September 24, 2013 at 9:32 am #9936
We finally have some free time to experiment with videos (the future hip cookbook manuscript and photos are sitting on the publisher’s desk).
We won’t do anything too fancy, as we figure out the taping, editing and publishing.
We already have some ideas about what to do for the first couple of trials, but since I have some time before getting started I wanted to put the question out to you, dear readers and cooks, if there are any requests for a recording on a particular subject.
LSeptember 25, 2013 at 4:10 am #9967
I got two requests from Google Plus, to do a video on pressure cooker risotto.
LSeptember 25, 2013 at 6:18 pm #10025QueezleParticipant
I have a suggestion — I have a Fagor pressure cooker, and I always wonder when exactly to start timing. The dang thing makes steam for a while, the little button rises, but then it still takes a while to really get going. I wonder if all the machines have some ambiguity with respect to when they are truly up to pressure? Probably this is not feasible (how many different pressure cookers do you have?), but it is one of those vague annoying things that does keep me from doing more cooking in my pressure cooker.September 27, 2013 at 7:15 pm #10061ellexesseParticipant
I would agree. I have an larger Favor but hate using it as I am never quite sure how much the steam valve should be hissing I.e. when is it at high pressure exactly? Also, I’d love to see you do a stew/Daub etc with a tomato base as I always chicken out on how little water to add, thinking it will stick, which results in soup!September 28, 2013 at 6:11 am #10079
Fagor pressure cooker owners: use the highest heat to bring it up pressure. Lower the heat and start timing when steam flows strongly from the dial. Make sure the lid is locked and the dial is on 1 or 2 (low or high pressure respectively). Set the heat between low and medium to maintain a constant and gentle flow of steam from the dial.September 28, 2013 at 7:19 am #10081
Great suggestions everyone – for the Fagor-specific questions I think I saw a video somewhere from Fagor that showed a cooker reaching pressure. Will hunt around for it.
I have about 10 different pressure cooker brands and several models of each so it might be an interesting project to record each one reaching and releasing pressure. But there are some things all cookers have in common when reaching pressure so I’m thinking how a cooker reaches pressure and problems one might encounter are all good fodder for a future infographic, too.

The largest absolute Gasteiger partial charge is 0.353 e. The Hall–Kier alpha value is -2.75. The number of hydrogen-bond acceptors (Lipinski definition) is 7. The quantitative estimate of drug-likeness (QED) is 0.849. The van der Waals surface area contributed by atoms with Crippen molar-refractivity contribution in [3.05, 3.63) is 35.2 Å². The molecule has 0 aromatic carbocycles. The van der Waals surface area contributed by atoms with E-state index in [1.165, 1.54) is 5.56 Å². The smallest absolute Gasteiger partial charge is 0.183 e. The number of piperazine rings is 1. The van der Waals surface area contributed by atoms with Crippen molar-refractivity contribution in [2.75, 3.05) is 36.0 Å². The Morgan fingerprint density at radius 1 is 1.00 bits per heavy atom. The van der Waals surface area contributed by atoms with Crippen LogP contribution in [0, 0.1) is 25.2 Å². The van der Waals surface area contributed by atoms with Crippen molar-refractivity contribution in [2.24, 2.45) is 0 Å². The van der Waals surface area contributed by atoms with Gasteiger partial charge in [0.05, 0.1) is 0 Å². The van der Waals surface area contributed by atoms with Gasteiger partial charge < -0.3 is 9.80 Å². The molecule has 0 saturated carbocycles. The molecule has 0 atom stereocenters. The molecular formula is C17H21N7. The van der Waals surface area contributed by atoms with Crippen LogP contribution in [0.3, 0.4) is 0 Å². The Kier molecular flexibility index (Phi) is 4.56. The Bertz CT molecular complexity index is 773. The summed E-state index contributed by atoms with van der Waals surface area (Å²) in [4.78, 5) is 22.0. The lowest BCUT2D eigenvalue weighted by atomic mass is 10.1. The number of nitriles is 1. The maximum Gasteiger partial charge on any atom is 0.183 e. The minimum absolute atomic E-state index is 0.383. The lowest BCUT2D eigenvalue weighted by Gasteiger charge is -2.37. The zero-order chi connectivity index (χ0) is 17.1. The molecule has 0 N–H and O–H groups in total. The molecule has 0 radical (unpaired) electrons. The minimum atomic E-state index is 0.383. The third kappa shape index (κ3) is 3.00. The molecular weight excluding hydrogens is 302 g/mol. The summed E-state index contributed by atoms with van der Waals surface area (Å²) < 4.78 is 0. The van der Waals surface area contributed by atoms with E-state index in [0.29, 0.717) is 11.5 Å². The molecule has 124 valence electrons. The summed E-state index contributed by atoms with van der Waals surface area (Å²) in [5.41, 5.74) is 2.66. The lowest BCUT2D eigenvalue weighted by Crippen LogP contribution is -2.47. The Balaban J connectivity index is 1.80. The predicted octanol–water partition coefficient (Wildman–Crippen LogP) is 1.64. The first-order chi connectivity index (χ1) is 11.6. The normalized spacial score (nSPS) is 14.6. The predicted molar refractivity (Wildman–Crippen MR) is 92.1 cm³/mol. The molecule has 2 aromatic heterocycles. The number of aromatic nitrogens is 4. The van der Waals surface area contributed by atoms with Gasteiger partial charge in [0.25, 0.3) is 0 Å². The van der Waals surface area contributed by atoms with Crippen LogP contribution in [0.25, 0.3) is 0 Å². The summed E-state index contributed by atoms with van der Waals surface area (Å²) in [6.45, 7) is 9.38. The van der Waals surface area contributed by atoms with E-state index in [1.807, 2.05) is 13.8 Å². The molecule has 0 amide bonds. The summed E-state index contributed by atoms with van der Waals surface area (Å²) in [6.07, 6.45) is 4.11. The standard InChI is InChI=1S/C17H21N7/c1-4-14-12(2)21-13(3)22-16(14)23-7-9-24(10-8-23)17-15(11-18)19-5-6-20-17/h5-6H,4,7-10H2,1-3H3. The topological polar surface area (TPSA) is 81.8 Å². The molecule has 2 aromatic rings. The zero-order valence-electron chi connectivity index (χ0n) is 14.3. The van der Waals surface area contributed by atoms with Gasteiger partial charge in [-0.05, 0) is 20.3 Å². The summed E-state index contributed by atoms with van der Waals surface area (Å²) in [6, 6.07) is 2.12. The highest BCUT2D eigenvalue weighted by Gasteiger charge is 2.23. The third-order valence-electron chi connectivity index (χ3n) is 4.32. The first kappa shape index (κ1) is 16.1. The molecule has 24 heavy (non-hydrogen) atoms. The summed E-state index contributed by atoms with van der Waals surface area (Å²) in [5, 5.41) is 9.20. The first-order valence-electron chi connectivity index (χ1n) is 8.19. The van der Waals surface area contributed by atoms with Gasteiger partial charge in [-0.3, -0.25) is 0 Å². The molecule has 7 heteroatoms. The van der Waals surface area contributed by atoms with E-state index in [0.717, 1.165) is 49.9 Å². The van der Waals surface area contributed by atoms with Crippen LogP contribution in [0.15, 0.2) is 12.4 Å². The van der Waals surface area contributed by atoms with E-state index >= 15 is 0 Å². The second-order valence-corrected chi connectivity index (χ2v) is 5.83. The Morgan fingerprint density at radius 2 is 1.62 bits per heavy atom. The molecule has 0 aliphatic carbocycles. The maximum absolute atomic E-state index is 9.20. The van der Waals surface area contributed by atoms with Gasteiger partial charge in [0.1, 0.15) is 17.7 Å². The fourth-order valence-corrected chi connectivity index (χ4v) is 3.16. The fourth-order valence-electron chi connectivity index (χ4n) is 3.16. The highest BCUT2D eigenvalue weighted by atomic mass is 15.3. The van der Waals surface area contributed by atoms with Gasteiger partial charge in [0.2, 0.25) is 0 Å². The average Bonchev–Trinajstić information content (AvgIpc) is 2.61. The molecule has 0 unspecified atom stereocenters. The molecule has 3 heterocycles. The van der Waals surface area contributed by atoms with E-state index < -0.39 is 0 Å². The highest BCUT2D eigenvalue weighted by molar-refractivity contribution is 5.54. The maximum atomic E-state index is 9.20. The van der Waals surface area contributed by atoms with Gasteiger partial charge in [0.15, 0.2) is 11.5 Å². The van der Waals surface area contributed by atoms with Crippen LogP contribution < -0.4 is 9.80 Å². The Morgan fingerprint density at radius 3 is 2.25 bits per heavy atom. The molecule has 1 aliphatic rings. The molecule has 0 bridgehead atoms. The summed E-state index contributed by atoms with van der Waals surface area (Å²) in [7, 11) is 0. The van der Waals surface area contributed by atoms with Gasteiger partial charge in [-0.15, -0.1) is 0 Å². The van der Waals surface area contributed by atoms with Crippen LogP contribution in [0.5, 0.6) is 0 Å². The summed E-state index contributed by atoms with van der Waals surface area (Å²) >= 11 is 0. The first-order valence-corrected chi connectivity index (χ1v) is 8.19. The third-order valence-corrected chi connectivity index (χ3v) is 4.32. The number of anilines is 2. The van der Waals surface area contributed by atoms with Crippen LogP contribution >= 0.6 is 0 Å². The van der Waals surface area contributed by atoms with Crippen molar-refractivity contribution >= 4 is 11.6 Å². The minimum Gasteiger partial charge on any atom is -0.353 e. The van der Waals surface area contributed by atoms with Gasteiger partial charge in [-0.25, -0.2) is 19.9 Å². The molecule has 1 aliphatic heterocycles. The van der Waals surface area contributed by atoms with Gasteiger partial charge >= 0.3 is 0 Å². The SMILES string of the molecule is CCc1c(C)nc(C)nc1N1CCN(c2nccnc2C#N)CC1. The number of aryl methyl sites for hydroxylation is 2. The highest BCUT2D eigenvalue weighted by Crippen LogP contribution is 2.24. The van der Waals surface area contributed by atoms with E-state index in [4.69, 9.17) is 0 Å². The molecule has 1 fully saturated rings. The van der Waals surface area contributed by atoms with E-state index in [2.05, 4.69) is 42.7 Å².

OK, so far for recipe requests I have risotto and a tomato-based stew.
ellexsesse, In the meantime, if you’re concerned about tomato sticking for your next tomato-based recipe you can bring the contents inside the cooker to a boil in the un-covered cooker (it’s usually just a minute or two more than bringing a sealed cooker to a boil). Then, slap on the lid and it will begin to reach and build pressure almost immediately.
Keep the ideas coming!
LOctober 5, 2013 at 7:39 pm #10176ellexesseParticipant
Thanks for the tips – I really love this site!
How about a curry dish, perhaps using a ready made curry paste or masala mix? I love curries, but measuring out all the spices takes too long for a week day dish. Indian sites often use a pressure cooker, but they use whistles to indicate the timing so it would be great to have you help out with conversion. Maybe better suited to an article? Keep up the great work.
LauraOctober 6, 2013 at 8:25 am #10177
Could you make a video showing the “non stick secret” of searing and deglazing meat in the pressure cooker pan? :)
I think it’s worth telling viewers why it’s necessary to sear the meat and deglaze the pan i.e. flavour and appearance, Maillard reaction etc.October 6, 2013 at 12:33 pm #10181
OK, great ideas – I could incorporate the tips in a recipe or do a “tips” section.
Great idea about whistling pressure cooker conversions – I’ve answered questions in various forums about that but never wrote a real tip on the website about it.
LOctober 28, 2013 at 5:30 am #10724
OK, I did a test run last week – it’s a little choppy and I’m a bit nervous but I think you’ll like it.
PERFECT Pressure Cooker Risotto:
I’ve since purchased a new camera and a special mic so the next video should be more pleasant to watch and hear. Also, I’ll switch the camera angle a bit so you don’t get to see my “B side” so often. The next video recipe will be a tomato-based dish (for ellexesse) made in a Fagor (for queezle). I’ll show the sped-up version of that cooker reaching pressure, too. Does that look helpful?
David, third video will be some kind of meat dish, with browning no-stick tips – choose your favorite recipe from the website and I’ll do that one. : )
Glad for any feedback on this first one – especially constructive feedback. This is just a first video and I have a lot to learn!!
LOctober 30, 2013 at 11:56 am #10805
I would like to see a video of your bolognese sauce. Milk in p.c. scares me as does flour.October 31, 2013 at 12:24 am #10808
Bolognese sauce does not include either milk or flour – just a dash of cream at the end after pressure cooking.
It’s a great idea to discuss flour in the pressure cooker because too much will thicken the liquid and cause it to burn on the base – but just a tad is fine.
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